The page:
For the last month my Dell 1735 laptop will, at random times, shut itself off without warning or shut down. When I turn it back on it asks if I would like to start it in Normal or Safe mode. I thought it might be about overheating or how I always have it plugged in charging, but find it turns off with the AC plugged in or running off the battery. Other than that, I'm only occasionally seeing minor problems, I've checked for viruses & errors, & neither appear on scans. I contacted Dell's online chat help however, because my laptop is 1 month out of warranty, they will not help me without a fee! Terrible customer service Dell.
So trusted minds of the Dell community, please help me.
I'm having the same problem. Tech support suggests reseting the software to factory settings which also means I lose everything except what it came with. I have to backup everythng I want to keep and hope for the best.
This laptop has been the biggest piece of junk I have ever purchased. I've built computers that were better than this one. It will be my last from Dell. I know it's a hardware issue but they don't want to admit it. I guess they would rather save money now than have a repeat customer. The keyboard is garbage too, I have to really hit the keys. I've purchased my last Dell.
I'm having the same problem with my new studio 1558 and tech support has a fix that will be released on their website monday or tuesday of next week. they say it will fix the problem, which is with the fan running too slow and the system is overheated causing it to shut down.
I am fed up with this piece of junk!!! Has anyone heard if the new BIOS was released? I updated to AO5 last year and that was supposed to help...it obviously didn't. I can do anything that might actually require this thing to work a little or it will shut down on me.
I did the BIOS upgrade and it did not work. I called Dell and spent $49 for a diagnostic check. What I described to them they said it was the fan and maybe the motherboard. It took $358.14 for a new 2 yr warranty and then they replaced the fan and heat sync. They did fix it quick. Its been a week and its worked like brand new. They claim 10% of the batch they make has this problem.
After 3 days of troubleshooting I now consider myself an expert in this matter. Below is a veritable thesis on everything you could ever need (or want ) to know about this problem. I know it is long, but it is worth reading through to completely understand what this problem is due to and how to fix it.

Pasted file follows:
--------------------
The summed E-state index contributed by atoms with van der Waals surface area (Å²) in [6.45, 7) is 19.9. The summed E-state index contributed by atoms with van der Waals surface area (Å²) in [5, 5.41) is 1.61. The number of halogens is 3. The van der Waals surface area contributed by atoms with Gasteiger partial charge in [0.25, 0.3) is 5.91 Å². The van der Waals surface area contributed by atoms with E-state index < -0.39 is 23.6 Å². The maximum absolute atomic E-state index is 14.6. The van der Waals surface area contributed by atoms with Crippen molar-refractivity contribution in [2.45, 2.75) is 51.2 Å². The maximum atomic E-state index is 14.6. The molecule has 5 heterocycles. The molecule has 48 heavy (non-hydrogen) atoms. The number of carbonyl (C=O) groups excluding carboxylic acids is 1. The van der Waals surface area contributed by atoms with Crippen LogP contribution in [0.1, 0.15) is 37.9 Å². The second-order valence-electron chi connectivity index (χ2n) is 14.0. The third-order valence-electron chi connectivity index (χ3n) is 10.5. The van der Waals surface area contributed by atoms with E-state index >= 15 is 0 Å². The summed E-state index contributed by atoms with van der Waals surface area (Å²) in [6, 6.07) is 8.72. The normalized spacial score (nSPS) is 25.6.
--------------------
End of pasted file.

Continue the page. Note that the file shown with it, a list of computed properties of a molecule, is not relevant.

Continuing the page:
A intermittent/random/unexpected immediate/instantaneous shut down (without the normal shut down/power down sequence) is a safety feature (I am guessing as a component of the bios, but who knows) that functions to prevent heat damage to the CPU or GPU. When these chips reach a certain critical threshold temperature a heat sensor is tripped to protect the hardware.
Three separate problems can activate this feature:
1. an error in the bios.
Solution: update the bios
2. a dysfunctional heat sensor
Solution: run Dell Diagnostics to confirm (see below).
3. its actually too hot
As diagnosing (2.) is involved with (3.) I will just go through (3.).
There are 5 hardware components to defray heat from the C/GPU. In order of heat transfer:
A. thermal adhesive/pad/glue/compound
B. heat sink tubing
D. heat sink
E. vents built into the base of the laptop
The thermal material conducts heat from the C/GPU to the copper tubing which is routed towards the fan and the heat sink. Heat thus travels from the C/GPU to the external environment with the fan blowing hot air out through the heat sink and ultimately through the vents visible on the base of your laptop. Any one of these components can malfunction:
A. thermal material can dry and/or crack disturbing its perfect interface that uniformly transforms heat from the C/GPU to the copper tubing thus creating localized hot spots on the C/GPU. This can in turn fry a portion of your processor.
Solution: you'll need a new processor
B. heat sink tubing can break or dislodge.
Solution: I don't know enough about this type of damage to usefully discuss it but if the tubing is damaged replacing the whole heat sink assembly will only cost about $50 if you search around online. Incidentally the model for Studio 1735 is NU380.
C. the fan either works or it doesn't - if you hear the fan its working, if you never hear it, it likely is not working.
Solution: follow the steps in the system manual for your particular dell laptop to replace the fan. I just worked on this on my own machine and its obnoxiously designed. You literally have to disassemble the entire Studio 1735 to access the fan. I don't know what the engineers were thinking.